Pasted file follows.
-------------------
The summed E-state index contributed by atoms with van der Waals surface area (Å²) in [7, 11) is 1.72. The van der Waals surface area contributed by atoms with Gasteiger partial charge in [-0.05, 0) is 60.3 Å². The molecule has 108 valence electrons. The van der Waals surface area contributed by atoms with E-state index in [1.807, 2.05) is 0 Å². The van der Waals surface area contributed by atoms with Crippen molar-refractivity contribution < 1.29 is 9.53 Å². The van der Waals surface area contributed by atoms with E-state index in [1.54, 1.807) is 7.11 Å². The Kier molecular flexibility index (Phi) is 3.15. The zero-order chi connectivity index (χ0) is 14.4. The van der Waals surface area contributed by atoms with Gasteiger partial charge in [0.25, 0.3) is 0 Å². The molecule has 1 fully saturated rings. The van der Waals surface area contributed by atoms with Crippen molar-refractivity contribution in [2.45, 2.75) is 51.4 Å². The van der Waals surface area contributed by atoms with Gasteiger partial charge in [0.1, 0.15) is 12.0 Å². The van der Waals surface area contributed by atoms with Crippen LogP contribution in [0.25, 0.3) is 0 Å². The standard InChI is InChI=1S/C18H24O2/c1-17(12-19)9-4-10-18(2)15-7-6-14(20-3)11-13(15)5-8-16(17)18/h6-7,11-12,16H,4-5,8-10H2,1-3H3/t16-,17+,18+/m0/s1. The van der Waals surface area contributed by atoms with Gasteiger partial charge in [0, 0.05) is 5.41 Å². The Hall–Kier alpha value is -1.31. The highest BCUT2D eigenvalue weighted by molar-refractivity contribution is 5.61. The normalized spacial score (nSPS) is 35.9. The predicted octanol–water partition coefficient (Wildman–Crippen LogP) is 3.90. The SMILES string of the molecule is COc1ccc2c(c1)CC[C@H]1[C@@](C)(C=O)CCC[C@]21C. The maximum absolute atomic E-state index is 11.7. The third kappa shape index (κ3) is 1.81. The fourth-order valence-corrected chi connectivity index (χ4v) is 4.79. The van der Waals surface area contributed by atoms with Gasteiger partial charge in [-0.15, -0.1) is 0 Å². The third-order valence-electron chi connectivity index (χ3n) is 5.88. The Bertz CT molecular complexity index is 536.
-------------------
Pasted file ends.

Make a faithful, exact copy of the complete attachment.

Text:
The summed E-state index contributed by atoms with van der Waals surface area (Å²) in [7, 11) is 1.72. The van der Waals surface area contributed by atoms with Gasteiger partial charge in [-0.05, 0) is 60.3 Å². The molecule has 108 valence electrons. The van der Waals surface area contributed by atoms with E-state index in [1.807, 2.05) is 0 Å². The van der Waals surface area contributed by atoms with Crippen molar-refractivity contribution < 1.29 is 9.53 Å². The van der Waals surface area contributed by atoms with E-state index in [1.54, 1.807) is 7.11 Å². The Kier molecular flexibility index (Phi) is 3.15. The zero-order chi connectivity index (χ0) is 14.4. The van der Waals surface area contributed by atoms with Gasteiger partial charge in [0.25, 0.3) is 0 Å². The molecule has 1 fully saturated rings. The van der Waals surface area contributed by atoms with Crippen molar-refractivity contribution in [2.45, 2.75) is 51.4 Å². The van der Waals surface area contributed by atoms with Gasteiger partial charge in [0.1, 0.15) is 12.0 Å². The van der Waals surface area contributed by atoms with Crippen LogP contribution in [0.25, 0.3) is 0 Å². The standard InChI is InChI=1S/C18H24O2/c1-17(12-19)9-4-10-18(2)15-7-6-14(20-3)11-13(15)5-8-16(17)18/h6-7,11-12,16H,4-5,8-10H2,1-3H3/t16-,17+,18+/m0/s1. The van der Waals surface area contributed by atoms with Gasteiger partial charge in [0, 0.05) is 5.41 Å². The Hall–Kier alpha value is -1.31. The highest BCUT2D eigenvalue weighted by molar-refractivity contribution is 5.61. The normalized spacial score (nSPS) is 35.9. The predicted octanol–water partition coefficient (Wildman–Crippen LogP) is 3.90. The SMILES string of the molecule is COc1ccc2c(c1)CC[C@H]1[C@@](C)(C=O)CCC[C@]21C. The maximum absolute atomic E-state index is 11.7. The third kappa shape index (κ3) is 1.81. The fourth-order valence-corrected chi connectivity index (χ4v) is 4.79. The van der Waals surface area contributed by atoms with Gasteiger partial charge in [-0.15, -0.1) is 0 Å². The third-order valence-electron chi connectivity index (χ3n) is 5.88. The Bertz CT molecular complexity index is 536.